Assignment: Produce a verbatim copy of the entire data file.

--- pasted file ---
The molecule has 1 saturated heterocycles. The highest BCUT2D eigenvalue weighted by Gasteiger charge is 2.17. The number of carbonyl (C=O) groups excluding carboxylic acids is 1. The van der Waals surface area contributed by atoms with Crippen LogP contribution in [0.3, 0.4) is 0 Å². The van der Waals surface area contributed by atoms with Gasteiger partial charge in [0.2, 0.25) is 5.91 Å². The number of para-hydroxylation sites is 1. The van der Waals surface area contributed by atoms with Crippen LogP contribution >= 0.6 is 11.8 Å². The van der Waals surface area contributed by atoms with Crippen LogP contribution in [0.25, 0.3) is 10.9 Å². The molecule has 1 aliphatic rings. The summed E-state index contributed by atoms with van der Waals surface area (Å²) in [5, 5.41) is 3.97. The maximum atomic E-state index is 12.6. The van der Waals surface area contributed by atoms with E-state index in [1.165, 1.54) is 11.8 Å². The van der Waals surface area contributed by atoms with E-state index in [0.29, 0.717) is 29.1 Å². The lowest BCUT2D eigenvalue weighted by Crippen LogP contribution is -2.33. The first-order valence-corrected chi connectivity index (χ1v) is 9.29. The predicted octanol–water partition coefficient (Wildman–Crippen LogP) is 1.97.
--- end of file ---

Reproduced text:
The molecule has 1 saturated heterocycles. The highest BCUT2D eigenvalue weighted by Gasteiger charge is 2.17. The number of carbonyl (C=O) groups excluding carboxylic acids is 1. The van der Waals surface area contributed by atoms with Crippen LogP contribution in [0.3, 0.4) is 0 Å². The van der Waals surface area contributed by atoms with Gasteiger partial charge in [0.2, 0.25) is 5.91 Å². The number of para-hydroxylation sites is 1. The van der Waals surface area contributed by atoms with Crippen LogP contribution >= 0.6 is 11.8 Å². The van der Waals surface area contributed by atoms with Crippen LogP contribution in [0.25, 0.3) is 10.9 Å². The molecule has 1 aliphatic rings. The summed E-state index contributed by atoms with van der Waals surface area (Å²) in [5, 5.41) is 3.97. The maximum atomic E-state index is 12.6. The van der Waals surface area contributed by atoms with E-state index in [1.165, 1.54) is 11.8 Å². The van der Waals surface area contributed by atoms with E-state index in [0.29, 0.717) is 29.1 Å². The lowest BCUT2D eigenvalue weighted by Crippen LogP contribution is -2.33. The first-order valence-corrected chi connectivity index (χ1v) is 9.29. The predicted octanol–water partition coefficient (Wildman–Crippen LogP) is 1.97.